Citing her own personal story, Raquindin recalled how, after graduating from high school in Hawaii, she defied her parents because she wanted to pursue her dream of going to the Air Force Academy, rather than marry someone chosen by her parents.
“Don’t let anybody tell you what you want to do,” she said. “And don’t ever set your goals low. Like Rizal, always aim high in your studies and in your career.” Raguindin’s personal story is among a collection of stories by 35 women published by the Filipino Women’s Network. Titled DISRUPT: Proud. Loud. Leading Without a Doubt, the book features successful Filipina women talking about the meaning of their leadership experience as they navigated the corporate cultures in the global workplace.
Raguindin, an adviser to three-star and four-star generals who are responsible for the military readiness of 485,000 soldiers, airmen and civilians, wrote in her DISRUPT essay: “Beating the odds is not about poor conditions but about mindsets. The only barriers to goals in life are not the ones created by others; but the ones we create in ourselves.”
The role of parents
Rafael and Priscille Manalac, parents of Nicolas, were among dozens of family members who attended the awards program. Upon hearing of the Rizal Youth Awards earlier this year, they encouraged Nicholas to apply.
“At first he didn’t see any value in it,” recalls the father. “But after reading a biography of Rizal, which we bought for him, he really got into it. We were pleasantly surprised how he’s able to quickly grasp Rizal’s concepts and how well he articulated his own ideas.”
In his essay, Nicholas, who has been thinking of becoming an educator, describes how Rizal fought oppression from Spanish rule through non-violent means: “Jose Rizal did not fear those with guns, that he did not see them as useful tools other than for the senseless killing of men, and that he wanted the people to know he saw the firing squad as a cowardly method of execution.”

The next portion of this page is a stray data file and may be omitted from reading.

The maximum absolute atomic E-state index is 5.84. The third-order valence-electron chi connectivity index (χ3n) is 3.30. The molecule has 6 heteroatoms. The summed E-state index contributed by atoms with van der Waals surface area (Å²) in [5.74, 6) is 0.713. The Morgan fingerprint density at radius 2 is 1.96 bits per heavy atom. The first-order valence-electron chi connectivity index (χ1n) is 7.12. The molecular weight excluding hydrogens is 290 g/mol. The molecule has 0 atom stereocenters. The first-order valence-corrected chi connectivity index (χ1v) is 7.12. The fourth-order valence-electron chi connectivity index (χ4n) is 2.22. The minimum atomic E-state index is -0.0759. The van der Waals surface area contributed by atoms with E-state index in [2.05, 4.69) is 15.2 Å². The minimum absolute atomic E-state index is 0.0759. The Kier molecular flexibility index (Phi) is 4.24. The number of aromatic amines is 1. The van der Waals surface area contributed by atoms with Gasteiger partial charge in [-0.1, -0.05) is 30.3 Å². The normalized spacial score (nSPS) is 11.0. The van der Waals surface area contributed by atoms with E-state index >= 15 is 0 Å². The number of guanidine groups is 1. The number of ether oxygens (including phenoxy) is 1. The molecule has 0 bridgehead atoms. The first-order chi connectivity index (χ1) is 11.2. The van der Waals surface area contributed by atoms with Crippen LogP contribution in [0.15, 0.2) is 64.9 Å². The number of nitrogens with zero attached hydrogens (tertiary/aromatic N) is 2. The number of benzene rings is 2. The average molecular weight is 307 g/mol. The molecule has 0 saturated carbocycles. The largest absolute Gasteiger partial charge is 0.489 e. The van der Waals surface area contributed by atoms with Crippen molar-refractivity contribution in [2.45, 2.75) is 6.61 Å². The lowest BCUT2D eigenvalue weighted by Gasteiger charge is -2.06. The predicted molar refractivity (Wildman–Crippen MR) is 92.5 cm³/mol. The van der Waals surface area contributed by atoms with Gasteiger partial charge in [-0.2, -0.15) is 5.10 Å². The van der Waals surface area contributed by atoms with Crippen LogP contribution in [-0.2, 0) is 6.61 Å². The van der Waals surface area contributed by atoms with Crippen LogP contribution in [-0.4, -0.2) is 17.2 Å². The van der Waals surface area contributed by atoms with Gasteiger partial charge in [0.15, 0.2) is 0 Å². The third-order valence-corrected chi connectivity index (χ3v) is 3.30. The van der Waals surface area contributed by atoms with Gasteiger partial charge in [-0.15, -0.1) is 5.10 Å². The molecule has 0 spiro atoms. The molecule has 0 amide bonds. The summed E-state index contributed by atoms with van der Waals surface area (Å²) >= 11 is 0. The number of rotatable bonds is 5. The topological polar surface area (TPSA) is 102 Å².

The Manalacs, who immigrated to the U.S. in 1990, are delighted there is a program in the community that encourages Filipino American youth to learn more about Rizal. “It’s a good way for our children who are born here to learn about Philippine culture and history,” the elder Manalac said.
“We don’t want them to forget where they came from. We also want them to keep up with current events, like listening to the presidential debates on TV, keeping an open mind and speaking for themselves,” he added.
Manalac is chief financial officer of a community music school while his wife is a registered nurse. They have another son, 18-year-old Alex, a freshman at George Mason University.
Serving the greater good
In setting the tone for the awards ceremonies, Ambassador Jose L. Cuisia, talked about Rizal’s life and urged the awardees to continue learning more about the hero after whom the award is named.
“Jose Rizal’s accomplishments were never achieved before by a Filipino during that time. He realized his potential and he never allowed life’s hardships to stop him from serving his family, fellow men and country. His poem ‘To the Filipino Youth’ appeals to the youth of the past, the present and the future to realize their dreams and be the best that they can be in the service of the greater good,” said Cuisia.
He added, “I strongly encourage all of you, especially as Rizal Youth Awardees, to learn more about our national hero by studying his life and reading his works.”